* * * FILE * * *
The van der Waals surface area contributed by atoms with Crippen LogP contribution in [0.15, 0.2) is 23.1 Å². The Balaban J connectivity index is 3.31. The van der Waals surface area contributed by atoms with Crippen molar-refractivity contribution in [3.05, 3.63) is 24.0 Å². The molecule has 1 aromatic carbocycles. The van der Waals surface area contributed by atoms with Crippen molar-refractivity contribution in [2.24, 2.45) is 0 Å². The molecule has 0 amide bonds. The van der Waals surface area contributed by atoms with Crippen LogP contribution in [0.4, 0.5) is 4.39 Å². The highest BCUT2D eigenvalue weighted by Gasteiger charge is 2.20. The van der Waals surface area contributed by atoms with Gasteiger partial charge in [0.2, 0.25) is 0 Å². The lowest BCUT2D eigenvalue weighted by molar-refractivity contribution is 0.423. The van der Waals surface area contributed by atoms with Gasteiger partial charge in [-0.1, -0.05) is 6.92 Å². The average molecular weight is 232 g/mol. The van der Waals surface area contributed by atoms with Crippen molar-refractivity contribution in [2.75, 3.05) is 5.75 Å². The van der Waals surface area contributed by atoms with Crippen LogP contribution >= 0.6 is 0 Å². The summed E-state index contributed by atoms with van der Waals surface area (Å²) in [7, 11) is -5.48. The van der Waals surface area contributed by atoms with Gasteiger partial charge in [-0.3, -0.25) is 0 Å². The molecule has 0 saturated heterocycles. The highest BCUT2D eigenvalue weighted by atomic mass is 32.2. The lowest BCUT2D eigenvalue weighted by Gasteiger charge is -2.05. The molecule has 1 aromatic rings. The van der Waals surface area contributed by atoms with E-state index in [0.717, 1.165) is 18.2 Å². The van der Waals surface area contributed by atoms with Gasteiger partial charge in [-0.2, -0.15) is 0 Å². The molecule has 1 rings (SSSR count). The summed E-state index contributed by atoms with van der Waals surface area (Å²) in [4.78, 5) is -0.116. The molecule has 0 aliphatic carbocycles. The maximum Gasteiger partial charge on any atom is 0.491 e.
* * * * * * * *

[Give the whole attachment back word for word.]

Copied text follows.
The van der Waals surface area contributed by atoms with Crippen LogP contribution in [0.15, 0.2) is 23.1 Å². The Balaban J connectivity index is 3.31. The van der Waals surface area contributed by atoms with Crippen molar-refractivity contribution in [3.05, 3.63) is 24.0 Å². The molecule has 1 aromatic carbocycles. The van der Waals surface area contributed by atoms with Crippen molar-refractivity contribution in [2.24, 2.45) is 0 Å². The molecule has 0 amide bonds. The van der Waals surface area contributed by atoms with Crippen LogP contribution in [0.4, 0.5) is 4.39 Å². The highest BCUT2D eigenvalue weighted by Gasteiger charge is 2.20. The van der Waals surface area contributed by atoms with Gasteiger partial charge in [0.2, 0.25) is 0 Å². The lowest BCUT2D eigenvalue weighted by molar-refractivity contribution is 0.423. The van der Waals surface area contributed by atoms with Gasteiger partial charge in [-0.1, -0.05) is 6.92 Å². The average molecular weight is 232 g/mol. The van der Waals surface area contributed by atoms with Crippen molar-refractivity contribution in [2.75, 3.05) is 5.75 Å². The van der Waals surface area contributed by atoms with Crippen LogP contribution >= 0.6 is 0 Å². The summed E-state index contributed by atoms with van der Waals surface area (Å²) in [7, 11) is -5.48. The van der Waals surface area contributed by atoms with Gasteiger partial charge in [-0.3, -0.25) is 0 Å². The molecule has 0 saturated heterocycles. The highest BCUT2D eigenvalue weighted by atomic mass is 32.2. The lowest BCUT2D eigenvalue weighted by Gasteiger charge is -2.05. The molecule has 1 aromatic rings. The van der Waals surface area contributed by atoms with E-state index in [0.717, 1.165) is 18.2 Å². The van der Waals surface area contributed by atoms with Gasteiger partial charge in [-0.2, -0.15) is 0 Å². The molecule has 1 rings (SSSR count). The summed E-state index contributed by atoms with van der Waals surface area (Å²) in [4.78, 5) is -0.116. The molecule has 0 aliphatic carbocycles. The maximum Gasteiger partial charge on any atom is 0.491 e.